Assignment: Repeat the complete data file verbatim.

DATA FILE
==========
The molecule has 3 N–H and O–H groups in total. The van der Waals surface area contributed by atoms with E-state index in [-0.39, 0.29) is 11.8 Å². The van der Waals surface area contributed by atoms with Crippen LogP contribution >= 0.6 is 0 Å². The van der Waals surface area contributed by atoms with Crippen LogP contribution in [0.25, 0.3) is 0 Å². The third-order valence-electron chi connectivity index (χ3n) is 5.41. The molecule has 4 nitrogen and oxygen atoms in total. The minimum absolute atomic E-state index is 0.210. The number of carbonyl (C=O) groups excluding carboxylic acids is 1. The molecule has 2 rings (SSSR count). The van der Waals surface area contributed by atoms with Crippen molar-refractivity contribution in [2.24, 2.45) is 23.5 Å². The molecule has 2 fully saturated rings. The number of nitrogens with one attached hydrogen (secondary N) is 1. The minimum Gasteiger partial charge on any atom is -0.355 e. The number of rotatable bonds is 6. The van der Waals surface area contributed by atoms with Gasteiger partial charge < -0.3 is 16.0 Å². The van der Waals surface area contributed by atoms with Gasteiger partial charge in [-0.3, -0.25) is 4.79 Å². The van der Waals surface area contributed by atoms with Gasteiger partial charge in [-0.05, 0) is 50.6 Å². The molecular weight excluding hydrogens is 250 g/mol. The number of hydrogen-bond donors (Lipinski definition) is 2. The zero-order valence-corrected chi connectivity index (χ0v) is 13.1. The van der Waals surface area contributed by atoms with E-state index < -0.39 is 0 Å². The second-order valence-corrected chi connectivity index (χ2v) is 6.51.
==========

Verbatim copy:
The molecule has 3 N–H and O–H groups in total. The van der Waals surface area contributed by atoms with E-state index in [-0.39, 0.29) is 11.8 Å². The van der Waals surface area contributed by atoms with Crippen LogP contribution >= 0.6 is 0 Å². The van der Waals surface area contributed by atoms with Crippen LogP contribution in [0.25, 0.3) is 0 Å². The third-order valence-electron chi connectivity index (χ3n) is 5.41. The molecule has 4 nitrogen and oxygen atoms in total. The minimum absolute atomic E-state index is 0.210. The number of carbonyl (C=O) groups excluding carboxylic acids is 1. The molecule has 2 rings (SSSR count). The van der Waals surface area contributed by atoms with Crippen molar-refractivity contribution in [2.24, 2.45) is 23.5 Å². The molecule has 2 fully saturated rings. The number of nitrogens with one attached hydrogen (secondary N) is 1. The minimum Gasteiger partial charge on any atom is -0.355 e. The number of rotatable bonds is 6. The van der Waals surface area contributed by atoms with Gasteiger partial charge < -0.3 is 16.0 Å². The van der Waals surface area contributed by atoms with Gasteiger partial charge in [-0.3, -0.25) is 4.79 Å². The van der Waals surface area contributed by atoms with Gasteiger partial charge in [-0.05, 0) is 50.6 Å². The molecular weight excluding hydrogens is 250 g/mol. The number of hydrogen-bond donors (Lipinski definition) is 2. The zero-order valence-corrected chi connectivity index (χ0v) is 13.1. The van der Waals surface area contributed by atoms with E-state index < -0.39 is 0 Å². The second-order valence-corrected chi connectivity index (χ2v) is 6.51.